First job before the protection fit, was putting on Yamaha’s optional centrestand. As you’ll see it makes workshop time a lot easier, plus if you puncture or need to make any maintenance (like chain oiling) when riding then again this is much easier to deal with if you’ve got a centrestand. Especially so if you travel alone and have no one to help you…
Having made a small diversion to cover off the matter of graphics, this blog we’re back on course with the, er, ‘build’. As said, we’ve got a three-part process with our modding of the Ténéré – ergonomics, protection and travel. So here we are with protection.
Handguards are fairly high in the list of essentials. When a bike goes down, even in a tip-over, the handlebars nearly always hit the deck. They might save a bit of damage to the bodywork in doing so, but that can be small consolation if you’ve a snapped lever. A recent spill on a KTM 1290 Super Adventure R brought home the importance of decent handguards. In that little 10-15mph tip-off the standard plastic guards (I call them fly deflectors) gave only the smallest of protection. Worse than that, being connected to the mirror stalks, the impact resulted in snapping one of the stalks, so the handguards created more damage than they saved. Now the Ténéré has a very similar OEM setup – just a light plastic guard connected to the mirror stalk – so yeah, they have to go.
In this instance we’ve installed Touratech’s Defensa Expedition handguards. There’s a sense of flat pack furniture with them in that they come in three distinct parts which you assemble – a plastic deflector which you thread over the main bar (and screw into place), plus a two-piece protection bar which you screw together. Plus there’s the clamp to the handlebar with a folded plate connection piece to the protection bar. On an enduro bike handguards are a little more simple as there’s less cockpit clutter to thread around but looking at Touratech’s guards here and those of competitors you can see the job is a little more complicated on adventure bikes.
Fitting takes about 30 minutes as you acquaint yourself as to which screw, which nut (cap nuts and self-lockers) go where, but the instructions – which you download from Touratech’s product website – are pretty clear. Personally, I’d prefer a direct connection between clamp and bar – but as said, given the clutter that’s just not possible. For sure, though, these are a huge upgrade on standard and between these and the folding Touratech levers we should be sorted.
Again, here, the OEM sump plate is a little on the light side. If you don’t go mad, stay on light trails, it’ll do the job. But sometimes you’ll find yourself among the rocks, with a step up or step down and not a great deal of ground clearance – then, taking a direct hit with 204kg of Ténéré above it that 1mm plate is going to struggle and having seen a GS puncture its sump and knowing of a Honda Africa twin which punctured its sump just through debris flying off the front wheel, then yes, decent under-engine protection is a good call for adventure riding.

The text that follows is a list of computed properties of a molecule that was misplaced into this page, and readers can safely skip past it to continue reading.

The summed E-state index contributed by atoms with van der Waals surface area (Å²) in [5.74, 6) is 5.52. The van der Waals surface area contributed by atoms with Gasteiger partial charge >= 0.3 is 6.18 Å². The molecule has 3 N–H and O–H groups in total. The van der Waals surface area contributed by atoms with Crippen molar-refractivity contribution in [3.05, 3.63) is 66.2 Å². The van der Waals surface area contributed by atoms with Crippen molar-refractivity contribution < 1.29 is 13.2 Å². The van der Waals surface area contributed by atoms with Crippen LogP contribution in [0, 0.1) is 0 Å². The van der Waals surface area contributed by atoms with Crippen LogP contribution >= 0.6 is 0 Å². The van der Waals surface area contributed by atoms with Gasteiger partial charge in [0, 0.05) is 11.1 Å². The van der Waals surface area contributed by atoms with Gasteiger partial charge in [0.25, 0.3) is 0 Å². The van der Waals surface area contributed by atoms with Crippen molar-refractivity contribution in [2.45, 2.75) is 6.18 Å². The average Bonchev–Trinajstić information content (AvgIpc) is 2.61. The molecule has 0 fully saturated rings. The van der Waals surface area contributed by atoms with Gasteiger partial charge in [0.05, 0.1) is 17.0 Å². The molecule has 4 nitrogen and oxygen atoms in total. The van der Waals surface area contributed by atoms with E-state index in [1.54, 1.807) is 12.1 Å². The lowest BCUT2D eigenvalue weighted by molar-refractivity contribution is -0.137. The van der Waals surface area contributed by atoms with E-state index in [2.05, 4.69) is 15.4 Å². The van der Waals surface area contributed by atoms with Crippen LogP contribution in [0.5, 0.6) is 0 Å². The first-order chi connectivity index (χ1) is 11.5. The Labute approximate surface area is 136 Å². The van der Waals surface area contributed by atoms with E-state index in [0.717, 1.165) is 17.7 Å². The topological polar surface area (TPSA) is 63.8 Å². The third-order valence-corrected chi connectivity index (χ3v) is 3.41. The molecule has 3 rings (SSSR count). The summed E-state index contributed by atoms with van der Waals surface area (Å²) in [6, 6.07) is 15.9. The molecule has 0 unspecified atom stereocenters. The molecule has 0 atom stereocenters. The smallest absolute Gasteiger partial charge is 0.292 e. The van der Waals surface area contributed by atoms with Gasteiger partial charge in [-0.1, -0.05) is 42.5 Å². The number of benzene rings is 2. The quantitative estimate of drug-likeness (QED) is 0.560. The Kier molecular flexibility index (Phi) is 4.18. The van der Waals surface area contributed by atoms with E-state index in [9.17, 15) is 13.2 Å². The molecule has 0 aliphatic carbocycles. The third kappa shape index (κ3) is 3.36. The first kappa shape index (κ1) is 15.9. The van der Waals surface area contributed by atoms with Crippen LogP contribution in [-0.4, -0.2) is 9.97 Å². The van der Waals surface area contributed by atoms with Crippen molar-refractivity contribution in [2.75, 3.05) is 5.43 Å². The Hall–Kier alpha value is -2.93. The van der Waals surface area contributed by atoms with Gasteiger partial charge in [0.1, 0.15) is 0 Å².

Touratech’s Rallye is more than a sump plate and, rightly, given the full wrap-around nature of the Rallye, they call it an engine protector. While clearly heavy duty – this is 3mm aluminium plate – and while kind of brutish it’s also a thing of beauty given it’s a single plate that’s probably been hydroformed to achieve it’s impressive curved form with not one weld. That production process should add – I’m not a metallurgist (so correct me if I’m wrong) – greater material integrity, possibly strength, but as importantly it’s removed those sharp welded angles you find on other sump plates, which should stop it snagging and it’ll glide easier over obstacles.
The Rallye protects more of the engine, too, as it curves up and around the engine. And where the OEM plate has four mounting points, here, by way of folded plates off the bottom engine rail, the Rallye has six. It sits snug with precision alignment, being a doddle to fit.
I was in two minds about fitting crash bars. After all, what’s the point in spending £200 to save a £60 fairing panel? That was until someone on social media posted on how in his tip over, sans bars, it wasn’t just the fairing panel, no, the fuel tank took a big knock too. Then there’s the possible crush damage to the radiator. Yeah, better safe than sorry, eh?
I had the option of Yamaha’s own crash bars here but in the end took the Touratech route again, based on their offering being lighter and a better aesthetic. Fitting was again very straightforward, and I really like the finish on the stainless steel (so no rusting).
I’ve got some lower crash bars to go on too, but after fitting the centrestand and the Rallye sump plate I’ve run out of bolt length to get these mounted as well. So, these will go on as soon as I’ve sourced a longer M8 bolt (not that difficult).
What else? Yeah, that radiator. An aluminium guard for that seemed a good idea too. This and a grille to cover the headlight. I took the grille option over a Perspex cover as you don’t get all the dust building up and dimming the effect of the headlight. For both the radiator and the headlight the danger is flying stones and rocks, typically coming off throttle happy jocks either overtaking or showing you their drift technique (and yes we have throttle happy jocks here at RUST, not naming names…).
The last protection – a sweet little water pump cover. Again, all you need is one angry rock at just the wrong moment to really make your day!
Where to buy: